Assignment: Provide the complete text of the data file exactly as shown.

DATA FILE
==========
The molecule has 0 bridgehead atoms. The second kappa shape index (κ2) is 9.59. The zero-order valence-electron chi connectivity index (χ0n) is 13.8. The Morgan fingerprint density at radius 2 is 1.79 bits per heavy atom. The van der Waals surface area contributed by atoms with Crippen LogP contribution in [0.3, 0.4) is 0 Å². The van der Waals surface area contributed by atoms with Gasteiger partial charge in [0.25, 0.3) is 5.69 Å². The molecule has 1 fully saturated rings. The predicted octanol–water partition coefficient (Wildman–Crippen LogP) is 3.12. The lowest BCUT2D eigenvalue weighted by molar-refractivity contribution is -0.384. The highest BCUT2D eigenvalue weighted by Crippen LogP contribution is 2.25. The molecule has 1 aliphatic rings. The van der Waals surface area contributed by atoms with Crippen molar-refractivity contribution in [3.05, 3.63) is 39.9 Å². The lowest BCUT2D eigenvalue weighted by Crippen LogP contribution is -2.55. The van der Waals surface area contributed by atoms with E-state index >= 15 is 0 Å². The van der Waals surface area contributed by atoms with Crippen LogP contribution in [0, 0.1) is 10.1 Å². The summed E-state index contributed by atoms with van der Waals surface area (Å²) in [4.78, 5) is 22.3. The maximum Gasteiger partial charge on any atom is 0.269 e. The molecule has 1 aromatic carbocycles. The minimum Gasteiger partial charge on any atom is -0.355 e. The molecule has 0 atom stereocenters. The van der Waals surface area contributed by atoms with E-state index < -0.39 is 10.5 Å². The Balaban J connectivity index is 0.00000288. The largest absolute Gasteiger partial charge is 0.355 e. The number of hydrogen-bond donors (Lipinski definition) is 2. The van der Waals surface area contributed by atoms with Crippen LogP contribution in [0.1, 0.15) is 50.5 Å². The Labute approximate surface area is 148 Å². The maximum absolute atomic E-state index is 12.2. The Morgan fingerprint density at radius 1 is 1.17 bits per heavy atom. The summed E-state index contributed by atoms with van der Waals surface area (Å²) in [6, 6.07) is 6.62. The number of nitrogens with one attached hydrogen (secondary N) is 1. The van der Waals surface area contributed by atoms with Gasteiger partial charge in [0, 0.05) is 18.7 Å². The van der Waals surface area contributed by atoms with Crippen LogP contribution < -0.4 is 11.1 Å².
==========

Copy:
The molecule has 0 bridgehead atoms. The second kappa shape index (κ2) is 9.59. The zero-order valence-electron chi connectivity index (χ0n) is 13.8. The Morgan fingerprint density at radius 2 is 1.79 bits per heavy atom. The van der Waals surface area contributed by atoms with Crippen LogP contribution in [0.3, 0.4) is 0 Å². The van der Waals surface area contributed by atoms with Gasteiger partial charge in [0.25, 0.3) is 5.69 Å². The molecule has 1 fully saturated rings. The predicted octanol–water partition coefficient (Wildman–Crippen LogP) is 3.12. The lowest BCUT2D eigenvalue weighted by molar-refractivity contribution is -0.384. The highest BCUT2D eigenvalue weighted by Crippen LogP contribution is 2.25. The molecule has 1 aliphatic rings. The van der Waals surface area contributed by atoms with Crippen molar-refractivity contribution in [3.05, 3.63) is 39.9 Å². The lowest BCUT2D eigenvalue weighted by Crippen LogP contribution is -2.55. The van der Waals surface area contributed by atoms with E-state index >= 15 is 0 Å². The van der Waals surface area contributed by atoms with Crippen LogP contribution in [0, 0.1) is 10.1 Å². The summed E-state index contributed by atoms with van der Waals surface area (Å²) in [4.78, 5) is 22.3. The maximum Gasteiger partial charge on any atom is 0.269 e. The molecule has 1 aromatic carbocycles. The minimum Gasteiger partial charge on any atom is -0.355 e. The molecule has 0 atom stereocenters. The van der Waals surface area contributed by atoms with E-state index < -0.39 is 10.5 Å². The Balaban J connectivity index is 0.00000288. The largest absolute Gasteiger partial charge is 0.355 e. The number of hydrogen-bond donors (Lipinski definition) is 2. The van der Waals surface area contributed by atoms with Crippen LogP contribution in [0.1, 0.15) is 50.5 Å². The Labute approximate surface area is 148 Å². The maximum absolute atomic E-state index is 12.2. The Morgan fingerprint density at radius 1 is 1.17 bits per heavy atom. The summed E-state index contributed by atoms with van der Waals surface area (Å²) in [6, 6.07) is 6.62. The number of nitrogens with one attached hydrogen (secondary N) is 1. The van der Waals surface area contributed by atoms with Gasteiger partial charge in [0, 0.05) is 18.7 Å². The van der Waals surface area contributed by atoms with Crippen LogP contribution < -0.4 is 11.1 Å².